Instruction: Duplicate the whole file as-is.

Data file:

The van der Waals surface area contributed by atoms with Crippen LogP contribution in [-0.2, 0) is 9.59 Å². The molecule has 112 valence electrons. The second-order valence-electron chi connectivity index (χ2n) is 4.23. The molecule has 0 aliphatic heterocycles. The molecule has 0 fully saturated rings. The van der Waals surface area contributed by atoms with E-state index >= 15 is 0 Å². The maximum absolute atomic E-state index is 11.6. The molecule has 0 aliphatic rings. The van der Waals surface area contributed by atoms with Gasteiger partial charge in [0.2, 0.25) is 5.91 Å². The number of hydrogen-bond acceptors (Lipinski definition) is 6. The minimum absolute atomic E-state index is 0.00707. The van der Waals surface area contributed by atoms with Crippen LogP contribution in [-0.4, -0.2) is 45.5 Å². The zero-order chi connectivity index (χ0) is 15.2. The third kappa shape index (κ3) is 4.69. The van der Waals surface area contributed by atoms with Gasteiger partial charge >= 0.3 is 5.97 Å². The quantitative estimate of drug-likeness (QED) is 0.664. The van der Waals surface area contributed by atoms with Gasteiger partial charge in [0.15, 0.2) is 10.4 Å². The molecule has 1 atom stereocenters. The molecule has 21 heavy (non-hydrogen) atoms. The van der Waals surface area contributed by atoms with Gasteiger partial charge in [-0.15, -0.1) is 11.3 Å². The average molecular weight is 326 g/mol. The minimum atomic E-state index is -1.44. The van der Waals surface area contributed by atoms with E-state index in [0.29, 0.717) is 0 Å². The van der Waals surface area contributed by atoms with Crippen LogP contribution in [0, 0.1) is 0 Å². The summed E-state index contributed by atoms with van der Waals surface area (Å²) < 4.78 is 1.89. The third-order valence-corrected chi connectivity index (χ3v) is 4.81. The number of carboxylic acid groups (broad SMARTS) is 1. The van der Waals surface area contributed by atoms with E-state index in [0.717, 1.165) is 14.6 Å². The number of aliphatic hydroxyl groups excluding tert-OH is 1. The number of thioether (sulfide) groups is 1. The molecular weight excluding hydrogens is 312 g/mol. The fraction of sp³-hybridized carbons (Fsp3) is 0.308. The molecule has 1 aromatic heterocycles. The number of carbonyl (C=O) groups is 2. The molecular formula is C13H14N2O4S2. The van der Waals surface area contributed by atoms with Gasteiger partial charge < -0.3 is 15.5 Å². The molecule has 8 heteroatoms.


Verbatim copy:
The van der Waals surface area contributed by atoms with Crippen LogP contribution in [-0.2, 0) is 9.59 Å². The molecule has 112 valence electrons. The second-order valence-electron chi connectivity index (χ2n) is 4.23. The molecule has 0 aliphatic heterocycles. The molecule has 0 fully saturated rings. The van der Waals surface area contributed by atoms with E-state index >= 15 is 0 Å². The maximum absolute atomic E-state index is 11.6. The molecule has 0 aliphatic rings. The van der Waals surface area contributed by atoms with Gasteiger partial charge in [0.2, 0.25) is 5.91 Å². The number of hydrogen-bond acceptors (Lipinski definition) is 6. The minimum absolute atomic E-state index is 0.00707. The van der Waals surface area contributed by atoms with Crippen LogP contribution in [-0.4, -0.2) is 45.5 Å². The zero-order chi connectivity index (χ0) is 15.2. The third kappa shape index (κ3) is 4.69. The van der Waals surface area contributed by atoms with Gasteiger partial charge >= 0.3 is 5.97 Å². The quantitative estimate of drug-likeness (QED) is 0.664. The van der Waals surface area contributed by atoms with Gasteiger partial charge in [0.15, 0.2) is 10.4 Å². The molecule has 1 atom stereocenters. The molecule has 21 heavy (non-hydrogen) atoms. The van der Waals surface area contributed by atoms with Gasteiger partial charge in [-0.15, -0.1) is 11.3 Å². The average molecular weight is 326 g/mol. The minimum atomic E-state index is -1.44. The van der Waals surface area contributed by atoms with E-state index in [0.29, 0.717) is 0 Å². The van der Waals surface area contributed by atoms with Crippen LogP contribution in [0, 0.1) is 0 Å². The summed E-state index contributed by atoms with van der Waals surface area (Å²) < 4.78 is 1.89. The third-order valence-corrected chi connectivity index (χ3v) is 4.81. The number of carboxylic acid groups (broad SMARTS) is 1. The van der Waals surface area contributed by atoms with E-state index in [0.717, 1.165) is 14.6 Å². The number of aliphatic hydroxyl groups excluding tert-OH is 1. The number of thioether (sulfide) groups is 1. The molecular weight excluding hydrogens is 312 g/mol. The fraction of sp³-hybridized carbons (Fsp3) is 0.308. The molecule has 1 aromatic heterocycles. The number of carbonyl (C=O) groups is 2. The molecular formula is C13H14N2O4S2. The van der Waals surface area contributed by atoms with Gasteiger partial charge < -0.3 is 15.5 Å². The molecule has 8 heteroatoms.